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Thursday, December 17, 2009

 

The Persistent Fallow Deer Hunters

What started out to be a warm, December, Texas weekend turned into a chilly, but eventful hunting excursion at Escondido Ranch. Middle-of-the-week forecast promised 60s all the way through the weekend, but a northern front brought the temps down into the 40's. However, it could not have come at a better time. The animals seem to move better when day time temperatures stay below 50, and we had several trophy hunters coming to the ranch that weekend.

A good friend of mine who is a regular visitor at Escondido Ranch put in a tall order for a trophy Fallow buck. I had been communicating with him earlier in the week about a mature, trophy Fallow deer that was spotted on several occasions during prior hunts. I sent him some pics of the deer. Once he saw them, he was convinced he was making the right selection. The scene was set and I knew I had my work cut out for me. Even though my friend knows a thing or two about hunting himself, he was counting on me to put him on this amazing Fallow deer buck during the upcoming three-day weekend. Hunting a specific animal, especially a unique deer like this one, requires several days of scouting and preparation. It was a tall order, but I was up for the challenge.

We started out Friday evening by surveying the trails known to be used by this Fallow. We knew this was going to require time, stealth and a bit of luck to be able to get close enough for a shot. Saturday morning showed real promise because we actually had a visual of the deer at about 400 yards. The visual didn't last long, however, and the deer moved into the thick brush before we could get any closer. We noted where the Fallow buck entered the brush that morning, and decided that by that nightfall we would be able to flush him out or get down wind to close-in for an attempt. During that day, I came up with 3 options:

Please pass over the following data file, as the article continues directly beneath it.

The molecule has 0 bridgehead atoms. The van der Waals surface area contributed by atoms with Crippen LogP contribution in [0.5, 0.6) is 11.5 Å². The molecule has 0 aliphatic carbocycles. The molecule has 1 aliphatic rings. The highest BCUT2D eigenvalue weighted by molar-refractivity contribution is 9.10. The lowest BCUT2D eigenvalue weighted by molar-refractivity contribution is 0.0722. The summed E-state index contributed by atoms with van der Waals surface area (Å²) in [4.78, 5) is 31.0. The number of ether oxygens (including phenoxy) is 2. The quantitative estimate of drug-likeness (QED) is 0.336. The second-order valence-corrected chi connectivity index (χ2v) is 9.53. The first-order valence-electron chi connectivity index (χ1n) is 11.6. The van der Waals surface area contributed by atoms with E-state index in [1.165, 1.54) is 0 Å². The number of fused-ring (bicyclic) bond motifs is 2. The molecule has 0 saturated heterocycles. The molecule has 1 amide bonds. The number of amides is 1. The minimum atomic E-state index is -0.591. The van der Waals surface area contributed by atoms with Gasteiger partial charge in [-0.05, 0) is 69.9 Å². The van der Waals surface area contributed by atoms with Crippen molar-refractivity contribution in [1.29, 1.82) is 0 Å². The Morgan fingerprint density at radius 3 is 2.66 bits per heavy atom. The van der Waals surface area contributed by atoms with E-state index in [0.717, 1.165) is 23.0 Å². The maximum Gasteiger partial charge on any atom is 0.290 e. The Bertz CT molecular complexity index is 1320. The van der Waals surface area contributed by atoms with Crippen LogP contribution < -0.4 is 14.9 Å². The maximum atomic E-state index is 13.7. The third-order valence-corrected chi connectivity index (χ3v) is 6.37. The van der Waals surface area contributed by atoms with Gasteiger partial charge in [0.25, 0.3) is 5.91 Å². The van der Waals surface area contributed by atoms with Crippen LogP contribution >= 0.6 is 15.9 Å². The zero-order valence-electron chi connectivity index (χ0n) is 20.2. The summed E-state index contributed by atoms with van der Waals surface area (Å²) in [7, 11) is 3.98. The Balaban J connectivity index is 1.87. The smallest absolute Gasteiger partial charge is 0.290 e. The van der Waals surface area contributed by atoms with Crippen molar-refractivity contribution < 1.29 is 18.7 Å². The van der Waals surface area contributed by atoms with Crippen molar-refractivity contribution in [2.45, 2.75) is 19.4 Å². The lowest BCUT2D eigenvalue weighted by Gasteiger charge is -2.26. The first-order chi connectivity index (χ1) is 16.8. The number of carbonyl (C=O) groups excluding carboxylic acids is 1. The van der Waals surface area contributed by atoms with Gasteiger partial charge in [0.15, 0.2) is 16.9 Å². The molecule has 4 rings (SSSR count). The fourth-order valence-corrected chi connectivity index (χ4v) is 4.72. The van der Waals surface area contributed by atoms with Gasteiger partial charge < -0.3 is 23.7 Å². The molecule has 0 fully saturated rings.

1. We would sit in a tower blind that allows greater visibility on the back side of Escondido Ranch.
  2. We would get into a vehicle and drive around to see if the Fallow buck got careless and happened to be out grazing in an open field.
  3. We would walk-and-stalk along known trails to see if we can spot the Fallow from afar and get close for a shot.

By the time Sunday evening rolled around, we exhausted all three options. We only had about 20 minutes of shooting light left when we decided to make a final pass by the area where we started our hunt, at the Buck Blind Pasture. This area offers ample cover for the cautious, mature bucks of all species, but is abundant with natural vegetation, keeping the big boys in the area. We were running out of light fast and were getting anxious to see the deer.

As I walked down the road to peek around the corner I saw a white silhouette of a Fallow deer. I was not sure if it was the Fallow deer we were looking for, but when, after a few tense moments, he finally raised his head, there was little doubt.

At that point we were at about 120 yards from the deer. I turned to my buddy and told him to "get ready to make a shot". The deer slowly moved into a clearing. The hunter took one last look and squeezed off the trigger, sending a bullet directly into the unsuspecting Fallow deer.

Great shot! We did it!!! We managed to harvest an awesome, mature, white Fallow buck at Escondido Ranch. What a Trophy! What an experience! What an adventure! It doesn't always work out in such a timely fashion, but we were thrilled that it did. Happy hunters are what we strive for at Escondido Ranch. I am certain that we accomplished it that weekend.

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